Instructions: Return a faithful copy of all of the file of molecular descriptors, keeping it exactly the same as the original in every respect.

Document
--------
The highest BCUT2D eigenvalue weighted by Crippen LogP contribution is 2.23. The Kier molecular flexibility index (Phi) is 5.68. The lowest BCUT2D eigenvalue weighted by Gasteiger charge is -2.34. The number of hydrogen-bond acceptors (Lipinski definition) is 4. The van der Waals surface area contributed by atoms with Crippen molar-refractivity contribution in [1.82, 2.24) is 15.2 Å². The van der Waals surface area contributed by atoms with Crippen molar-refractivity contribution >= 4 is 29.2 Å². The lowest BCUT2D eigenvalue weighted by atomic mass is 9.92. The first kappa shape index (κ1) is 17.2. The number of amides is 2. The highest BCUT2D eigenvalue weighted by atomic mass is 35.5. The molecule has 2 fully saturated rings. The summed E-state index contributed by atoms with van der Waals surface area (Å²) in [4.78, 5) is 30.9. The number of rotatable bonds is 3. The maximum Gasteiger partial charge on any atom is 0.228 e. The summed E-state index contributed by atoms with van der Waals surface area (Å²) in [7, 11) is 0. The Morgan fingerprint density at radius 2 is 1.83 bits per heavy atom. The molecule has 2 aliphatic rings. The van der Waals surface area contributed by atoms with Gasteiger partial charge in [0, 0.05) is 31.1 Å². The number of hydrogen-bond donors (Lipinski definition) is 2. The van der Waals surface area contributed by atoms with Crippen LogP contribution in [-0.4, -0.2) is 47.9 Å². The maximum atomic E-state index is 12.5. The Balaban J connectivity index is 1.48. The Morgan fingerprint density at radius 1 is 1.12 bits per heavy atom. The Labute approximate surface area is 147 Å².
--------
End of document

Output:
The highest BCUT2D eigenvalue weighted by Crippen LogP contribution is 2.23. The Kier molecular flexibility index (Phi) is 5.68. The lowest BCUT2D eigenvalue weighted by Gasteiger charge is -2.34. The number of hydrogen-bond acceptors (Lipinski definition) is 4. The van der Waals surface area contributed by atoms with Crippen molar-refractivity contribution in [1.82, 2.24) is 15.2 Å². The van der Waals surface area contributed by atoms with Crippen molar-refractivity contribution >= 4 is 29.2 Å². The lowest BCUT2D eigenvalue weighted by atomic mass is 9.92. The first kappa shape index (κ1) is 17.2. The number of amides is 2. The highest BCUT2D eigenvalue weighted by atomic mass is 35.5. The molecule has 2 fully saturated rings. The summed E-state index contributed by atoms with van der Waals surface area (Å²) in [4.78, 5) is 30.9. The number of rotatable bonds is 3. The maximum Gasteiger partial charge on any atom is 0.228 e. The summed E-state index contributed by atoms with van der Waals surface area (Å²) in [7, 11) is 0. The Morgan fingerprint density at radius 2 is 1.83 bits per heavy atom. The molecule has 2 aliphatic rings. The van der Waals surface area contributed by atoms with Gasteiger partial charge in [0, 0.05) is 31.1 Å². The number of hydrogen-bond donors (Lipinski definition) is 2. The van der Waals surface area contributed by atoms with Crippen LogP contribution in [-0.4, -0.2) is 47.9 Å². The maximum atomic E-state index is 12.5. The Balaban J connectivity index is 1.48. The Morgan fingerprint density at radius 1 is 1.12 bits per heavy atom. The Labute approximate surface area is 147 Å².